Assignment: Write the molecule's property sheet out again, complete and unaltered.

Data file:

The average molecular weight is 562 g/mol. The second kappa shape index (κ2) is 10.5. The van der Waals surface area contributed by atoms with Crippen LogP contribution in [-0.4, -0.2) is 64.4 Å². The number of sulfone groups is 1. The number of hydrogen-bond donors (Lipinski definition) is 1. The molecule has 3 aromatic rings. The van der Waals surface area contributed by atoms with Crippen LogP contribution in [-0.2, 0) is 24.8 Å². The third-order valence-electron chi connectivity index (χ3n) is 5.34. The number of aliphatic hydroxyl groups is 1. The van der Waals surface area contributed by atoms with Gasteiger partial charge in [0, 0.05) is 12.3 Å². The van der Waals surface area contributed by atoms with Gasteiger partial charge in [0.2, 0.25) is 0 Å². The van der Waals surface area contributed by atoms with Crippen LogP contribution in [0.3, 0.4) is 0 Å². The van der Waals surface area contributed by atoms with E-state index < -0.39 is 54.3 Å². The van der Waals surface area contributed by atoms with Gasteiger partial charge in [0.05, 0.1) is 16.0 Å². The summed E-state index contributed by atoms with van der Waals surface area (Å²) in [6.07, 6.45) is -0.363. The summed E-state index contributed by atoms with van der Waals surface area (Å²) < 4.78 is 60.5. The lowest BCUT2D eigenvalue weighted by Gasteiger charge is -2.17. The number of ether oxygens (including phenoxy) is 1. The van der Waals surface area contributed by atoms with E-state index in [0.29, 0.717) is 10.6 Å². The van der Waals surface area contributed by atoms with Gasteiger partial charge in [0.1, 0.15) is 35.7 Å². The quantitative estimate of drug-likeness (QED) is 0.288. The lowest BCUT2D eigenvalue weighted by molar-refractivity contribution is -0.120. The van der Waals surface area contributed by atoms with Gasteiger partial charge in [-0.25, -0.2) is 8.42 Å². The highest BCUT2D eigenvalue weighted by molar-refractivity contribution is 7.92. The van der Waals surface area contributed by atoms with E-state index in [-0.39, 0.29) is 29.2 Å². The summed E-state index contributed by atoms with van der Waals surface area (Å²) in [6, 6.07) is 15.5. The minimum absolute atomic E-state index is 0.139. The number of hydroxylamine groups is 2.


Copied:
The average molecular weight is 562 g/mol. The second kappa shape index (κ2) is 10.5. The van der Waals surface area contributed by atoms with Crippen LogP contribution in [-0.4, -0.2) is 64.4 Å². The number of sulfone groups is 1. The number of hydrogen-bond donors (Lipinski definition) is 1. The molecule has 3 aromatic rings. The van der Waals surface area contributed by atoms with Crippen LogP contribution in [-0.2, 0) is 24.8 Å². The third-order valence-electron chi connectivity index (χ3n) is 5.34. The number of aliphatic hydroxyl groups is 1. The van der Waals surface area contributed by atoms with Gasteiger partial charge in [0, 0.05) is 12.3 Å². The van der Waals surface area contributed by atoms with Gasteiger partial charge in [0.2, 0.25) is 0 Å². The van der Waals surface area contributed by atoms with Crippen LogP contribution in [0.3, 0.4) is 0 Å². The van der Waals surface area contributed by atoms with E-state index < -0.39 is 54.3 Å². The van der Waals surface area contributed by atoms with Gasteiger partial charge in [0.05, 0.1) is 16.0 Å². The summed E-state index contributed by atoms with van der Waals surface area (Å²) in [6.07, 6.45) is -0.363. The summed E-state index contributed by atoms with van der Waals surface area (Å²) < 4.78 is 60.5. The lowest BCUT2D eigenvalue weighted by Gasteiger charge is -2.17. The number of ether oxygens (including phenoxy) is 1. The van der Waals surface area contributed by atoms with E-state index in [0.29, 0.717) is 10.6 Å². The van der Waals surface area contributed by atoms with Gasteiger partial charge in [0.1, 0.15) is 35.7 Å². The quantitative estimate of drug-likeness (QED) is 0.288. The lowest BCUT2D eigenvalue weighted by molar-refractivity contribution is -0.120. The van der Waals surface area contributed by atoms with Gasteiger partial charge in [-0.25, -0.2) is 8.42 Å². The highest BCUT2D eigenvalue weighted by molar-refractivity contribution is 7.92. The van der Waals surface area contributed by atoms with E-state index in [-0.39, 0.29) is 29.2 Å². The summed E-state index contributed by atoms with van der Waals surface area (Å²) in [6, 6.07) is 15.5. The minimum absolute atomic E-state index is 0.139. The number of hydroxylamine groups is 2.